As promised, the Station Manager is issuing the report of the April 2007 Study Tour to Singapore within a week. There were primarily three major events that our Station has the reason to organize this visit to Singapore:

1. The chainsaw & horticultural machinery training at Outboard Marine Ltd in Singapore
2. The Regional Arboricultural Seminar organized by the National Parks Board of the Singapore Govt (Nparks)
3. The Inauguration of the Centre for Urban Greenery & Ecology (CUGE) of the Singapore Govt

There were altogether 6 participants joining this Study Tour. We have returned with knowledge & bonding with our regional partners.

Similar to all our previous reports, this report was written with factual & objective observations. Some of the contents may be challengeable & we shall leave the discussion to our Station Members, local & overseas by now. Constructive view points to be given by Station Members will be issued on public Station Mail through the Station Manager.

This report, like all others, was written with simplicity & efficiency. Enquiry for details on any part of the report can be made to the Station Manager individually.

(A) Outboard Marine Training

As shown in the diagrams given in the attachment, chainsaws were taken apart & put back again for diagnosis. The training provided here has been different from common chainsaw training & emphasized on the mechanical assembly & tuning the chainsaw into an efficient cutting tool. Comparison of different brands of chainsaws were provided, with detailed analysis on their advantages & disadvantages.

Many a times when a chainsaw breaks down on site, staff time is wasted & repair costs time & money. On the other hand, most chainsaw suppliers in HK do not provide adequate support on parts & technical advice on repair. Very few chainsaw suppliers could actually work on a tree with a chainsaw themselves. Imagine a car dealer who can't drive... Most of the time they would simply tell the customers to buy a new one for commercial reason.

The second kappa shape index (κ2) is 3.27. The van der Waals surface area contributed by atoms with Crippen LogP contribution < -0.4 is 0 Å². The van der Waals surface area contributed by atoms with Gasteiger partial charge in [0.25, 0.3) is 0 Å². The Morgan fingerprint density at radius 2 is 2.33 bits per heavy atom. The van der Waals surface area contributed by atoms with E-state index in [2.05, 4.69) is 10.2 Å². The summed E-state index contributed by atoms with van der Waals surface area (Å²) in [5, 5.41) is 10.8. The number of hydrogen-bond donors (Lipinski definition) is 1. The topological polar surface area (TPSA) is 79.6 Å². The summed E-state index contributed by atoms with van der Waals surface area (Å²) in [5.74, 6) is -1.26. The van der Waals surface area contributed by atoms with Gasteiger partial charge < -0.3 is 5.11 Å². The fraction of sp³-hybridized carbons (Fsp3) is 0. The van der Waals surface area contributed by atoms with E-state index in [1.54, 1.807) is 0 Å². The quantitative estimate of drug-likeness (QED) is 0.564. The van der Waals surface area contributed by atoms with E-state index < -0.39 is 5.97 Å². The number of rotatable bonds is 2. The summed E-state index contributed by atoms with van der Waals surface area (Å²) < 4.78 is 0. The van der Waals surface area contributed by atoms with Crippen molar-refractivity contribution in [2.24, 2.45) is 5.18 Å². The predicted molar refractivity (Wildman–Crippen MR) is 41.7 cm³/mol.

There are also some interesting points learned from Outboard Marine during the training session :

1. Singapore now runs a Grade 1 to Grade 5 at their CIDB which is a regulatory body of the Govt to endorse works skill. It was learned that there are approx. 270 CIDB registered landscape contractors employing something like 3,000 workers in the landscape maintenance business at present. Landscape contracts now given by Nparks are all Direct Contract without a middle party like construction contractor for better control of quality of work.

2. Landscape contractors would receive bonus if they perform their work ahead of time & in excellence, something we used to practice in HK during our construction boom in the 1980's.

3. Outboard Marine, the largest horticultural equipment supplier serving something like 70% of the Singapore market, would provide free of charge Basic Chainsaw Training to the buyer on how to use & maintain the chainsaws after purchase. This is part of the after-sale service that is valued highly by the buyers in Singapore.

4. Because trees in Singapore practically would not stop growing any time of the year, tree pruning is big business for the landscape industry over there. Nparks require all their trees to be structurally pruned & therefore chainsaw operation has become a definite requirement. Outboard Marine alone would sell something like 400 chainsaws every year of different sizes & brands. Outboard Marine reckoned Nparks would spend close to HK$ 500,000,000 in their landscape maintenance contracts every year.

(B) Regional Arboricultural Seminar at CUGE

This is the first ever Regional Arboricultural Seminar in Asia organized by Nparks & participated by ISA organization of Singapore, Malaysia, Australia New Zealand (NZ) & HK/China. Among all the participants, Malaysia was the youngest but most acutely positive. Details given below would show that Malaysia is likely to take over HK in arbor development very soon with their strong Govt support & active civilian participation.